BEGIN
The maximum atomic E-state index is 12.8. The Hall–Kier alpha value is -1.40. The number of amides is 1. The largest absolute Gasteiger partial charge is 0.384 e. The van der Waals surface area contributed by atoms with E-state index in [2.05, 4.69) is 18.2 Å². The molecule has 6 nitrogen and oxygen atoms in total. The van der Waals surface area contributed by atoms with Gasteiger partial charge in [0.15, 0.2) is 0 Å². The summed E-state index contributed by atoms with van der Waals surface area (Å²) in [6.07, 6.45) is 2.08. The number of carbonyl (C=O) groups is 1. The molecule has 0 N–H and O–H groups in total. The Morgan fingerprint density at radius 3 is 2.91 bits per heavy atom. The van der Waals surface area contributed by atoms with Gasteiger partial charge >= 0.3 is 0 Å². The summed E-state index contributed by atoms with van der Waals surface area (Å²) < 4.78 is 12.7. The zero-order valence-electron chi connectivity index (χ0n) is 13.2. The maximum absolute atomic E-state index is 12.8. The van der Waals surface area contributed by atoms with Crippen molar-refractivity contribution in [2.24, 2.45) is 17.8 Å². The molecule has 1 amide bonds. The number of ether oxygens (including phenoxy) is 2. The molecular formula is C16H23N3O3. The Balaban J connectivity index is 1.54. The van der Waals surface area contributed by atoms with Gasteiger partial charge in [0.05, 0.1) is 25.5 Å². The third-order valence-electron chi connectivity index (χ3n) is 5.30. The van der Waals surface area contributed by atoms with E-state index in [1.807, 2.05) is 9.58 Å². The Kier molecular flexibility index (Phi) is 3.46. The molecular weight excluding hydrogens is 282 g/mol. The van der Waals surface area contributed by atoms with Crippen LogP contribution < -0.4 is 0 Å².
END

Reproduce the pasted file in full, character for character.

The maximum atomic E-state index is 12.8. The Hall–Kier alpha value is -1.40. The number of amides is 1. The largest absolute Gasteiger partial charge is 0.384 e. The van der Waals surface area contributed by atoms with E-state index in [2.05, 4.69) is 18.2 Å². The molecule has 6 nitrogen and oxygen atoms in total. The van der Waals surface area contributed by atoms with Gasteiger partial charge in [0.15, 0.2) is 0 Å². The summed E-state index contributed by atoms with van der Waals surface area (Å²) in [6.07, 6.45) is 2.08. The number of carbonyl (C=O) groups is 1. The molecule has 0 N–H and O–H groups in total. The Morgan fingerprint density at radius 3 is 2.91 bits per heavy atom. The van der Waals surface area contributed by atoms with Gasteiger partial charge >= 0.3 is 0 Å². The summed E-state index contributed by atoms with van der Waals surface area (Å²) < 4.78 is 12.7. The zero-order valence-electron chi connectivity index (χ0n) is 13.2. The maximum absolute atomic E-state index is 12.8. The van der Waals surface area contributed by atoms with Crippen molar-refractivity contribution in [2.24, 2.45) is 17.8 Å². The molecule has 1 amide bonds. The number of ether oxygens (including phenoxy) is 2. The molecular formula is C16H23N3O3. The Balaban J connectivity index is 1.54. The van der Waals surface area contributed by atoms with Gasteiger partial charge in [0.05, 0.1) is 25.5 Å². The third-order valence-electron chi connectivity index (χ3n) is 5.30. The van der Waals surface area contributed by atoms with E-state index in [1.807, 2.05) is 9.58 Å². The Kier molecular flexibility index (Phi) is 3.46. The molecular weight excluding hydrogens is 282 g/mol. The van der Waals surface area contributed by atoms with Crippen LogP contribution < -0.4 is 0 Å².